The first time I met Gloria Steinem was at a Voters for Choice fundraiser. We'd spoken by phone before that -- I'll never forget the first time I heard her unmistakable voice on my voicemail. My friend Maureen was running Voters for Choice, and I was helping out whenever I could. When Gloria came to town for a dinner before Whoopi Goldberg's foul-mouthed hysterical show, Maureen sat me next to her, knowing that it would be a gift to me. It was. I was dumbstruck, so all I could think of to say was how much she has meant to me and to so many others. She looked me square in the eye and said the same could be said about me. I said I wasn't meaning to put myself down by putting her up on the pedestal (where she belongs), and she said okay then, she would accept the compliment.
By the time I met her, Gloria had married David Bale. Only a few months later, I heard that David was sick. I reached out to them since I've had so much experience with illness. And so began my telephone friendship with David, who was so afraid and so unhappy about what he was putting Gloria through. We talked for hours and hours. I loved our talks, no matter how hard they were, because of his British (South African, really) accent -- he called me "love," and I loved that. We talked about what illness was doing to him, what the meds were doing to him, what it was all doing to Gloria. It was a horrible time, but a gift to me. I didn't know I was particularly good at speaking to other people with illness until then.
David died and Gloria allowed me to be part of it. She sent me photos of him and of them with a gorgeous note. But most of all, she made me family. When I wrote an essay about David and how much our time had meant to me, she had me send copies to all of his children. When I visited her when she was ready after he died, she made me tea and introduced me to his dog (now hers) Moji, now also gone. She made me feel welcome.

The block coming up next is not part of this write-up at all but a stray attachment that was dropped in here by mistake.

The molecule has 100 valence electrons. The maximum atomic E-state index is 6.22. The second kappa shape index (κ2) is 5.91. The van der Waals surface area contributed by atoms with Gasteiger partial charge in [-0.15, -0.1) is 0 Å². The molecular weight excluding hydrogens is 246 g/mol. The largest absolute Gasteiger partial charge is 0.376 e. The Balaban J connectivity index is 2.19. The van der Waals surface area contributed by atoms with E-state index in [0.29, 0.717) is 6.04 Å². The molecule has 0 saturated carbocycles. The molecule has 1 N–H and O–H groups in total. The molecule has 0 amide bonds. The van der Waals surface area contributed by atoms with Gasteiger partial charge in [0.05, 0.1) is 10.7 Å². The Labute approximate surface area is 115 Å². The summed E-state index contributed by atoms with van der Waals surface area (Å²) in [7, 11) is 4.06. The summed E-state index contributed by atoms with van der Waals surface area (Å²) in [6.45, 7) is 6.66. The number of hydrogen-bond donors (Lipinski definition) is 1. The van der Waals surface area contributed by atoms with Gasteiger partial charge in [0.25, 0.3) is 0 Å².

She asked me for help for a neighbor. She came to see me in the hospital -- nothing could have made my surgeon happier than to meet her. She dragged me to the health food store. She answered every email I sent -- I saved every response. She made me feel special.
One night, we met for dinner in the Library at the Regency Hotel, where I love to sit and people-watch. That night, people were watching her. That night, she told me that what I am doing for people with chronic illnesses is the same as what she and her compatriots did for women forty years earlier. I could never, ever receive a bigger compliment from anybody.
Gloria is an amazing person. She's done so much. But it's what you don't know about that makes her most special. Because everybody is special to Gloria. Everybody. She is so beautiful, so kind, so giving -- and so brutally honest -- and when you talk to her, it's as if you're the only person on earth. I've rarely visited her when there wasn't someone staying at her house -- a young activist, an African women's leader, a struggling writer. I think she's friends with everyone she's ever met. Her heart is not only huge, but so very unique. I have never felt more unconditionally loved than I have by Gloria and David.
Gloria: In Her Own Words airs on HBO at 9 pm on August 15, with many re-runs if you miss the first showing. I hope you will watch it and get a glimpse of just how amazing she is. Sure, it's about the women's movement, no doubt. But it's also about how we ought to treat each other, the interest we ought to have in each other, the beauty that comes from meeting another human being.
Edited by Jody Smith